Book Cover

Film journalist de Semlyen recounts
the migration from TV to film of a once-iconic generation of comedians.

The year 1975 saw the debut
of Saturday Night Live, with a cast of gifted, sardonic comedians
headed by Chevy Chase and John Belushi, who broke all kinds of rules and
regulations every time it turned around. Then came the second season, and Chase
departed the show for, as he admitted, “money. Lots of money.” The money
flowed, and though Chase would star in far more dogs than winners, the comics who
followed his path to Hollywood—Belushi, Bill Murray, John Candy, Steve Martin, and
many others—overturned the comic image of the Woody Allen–dominated 1970s (“a
wimp in specs”) in favor of the smartass who couldn’t be bothered to follow
anyone else’s norms. Perhaps the most canonical of all the characters was
Belushi, who perfectly filled the role of John “Bluto” Blutarsky in the 1978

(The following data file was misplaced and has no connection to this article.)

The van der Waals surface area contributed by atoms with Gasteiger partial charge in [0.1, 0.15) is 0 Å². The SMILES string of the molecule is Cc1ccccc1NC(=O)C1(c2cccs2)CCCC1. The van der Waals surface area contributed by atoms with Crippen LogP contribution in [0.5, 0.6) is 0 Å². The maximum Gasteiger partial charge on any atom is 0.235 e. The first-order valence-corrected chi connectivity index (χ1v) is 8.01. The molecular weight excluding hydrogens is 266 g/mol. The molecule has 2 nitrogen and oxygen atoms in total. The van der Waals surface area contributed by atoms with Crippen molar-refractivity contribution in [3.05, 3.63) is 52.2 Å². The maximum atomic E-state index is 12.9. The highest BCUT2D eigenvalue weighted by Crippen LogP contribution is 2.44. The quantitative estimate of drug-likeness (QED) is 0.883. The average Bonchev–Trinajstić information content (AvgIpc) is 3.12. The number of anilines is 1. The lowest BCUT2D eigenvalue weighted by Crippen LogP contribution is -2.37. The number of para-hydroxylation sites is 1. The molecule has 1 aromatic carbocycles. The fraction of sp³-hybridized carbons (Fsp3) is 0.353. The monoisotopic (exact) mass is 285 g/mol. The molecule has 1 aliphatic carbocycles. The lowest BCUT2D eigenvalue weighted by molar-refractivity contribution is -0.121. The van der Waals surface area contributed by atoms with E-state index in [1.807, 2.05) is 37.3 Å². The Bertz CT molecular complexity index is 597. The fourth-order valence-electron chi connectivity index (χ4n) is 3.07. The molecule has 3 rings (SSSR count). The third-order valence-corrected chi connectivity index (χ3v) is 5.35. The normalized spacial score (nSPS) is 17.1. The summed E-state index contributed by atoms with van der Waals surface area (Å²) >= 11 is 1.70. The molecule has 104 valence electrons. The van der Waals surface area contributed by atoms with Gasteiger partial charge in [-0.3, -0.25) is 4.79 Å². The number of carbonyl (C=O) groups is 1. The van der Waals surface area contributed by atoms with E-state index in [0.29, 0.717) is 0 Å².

film Animal House. Others established their own characters for
better or worse and in between: Eddie Murphy was undeniably brilliant, Chase
could barely act, Candy and Martin had hidden depths, but all swallowed up
whatever was thrown to them as readily as some swallowed up whatever drug was
on the table. The book doesn’t have much of a thesis as such, but it’s full of
entertaining revelations: Murray was in the running to play Boon in Animal
; Dan Aykroyd was cerebral, anomic, and straitlaced all at once, so
much so that a writer described him as “a cross between a state trooper and an
android”; everyone loved The Blues Brothers except for Jerry
Garcia; and so on. The book is often overwritten (“Steve Martin, a keen student
of Picasso, was experiencing his own Blue Period”), but film buffs are
likely to forgive the excesses in exchange for its many anecdotal rewards.

It’s not deep, but fans of Steve
Martin, Dan Aykroyd, and their wild-and-crazy ilk will find pleasure here.


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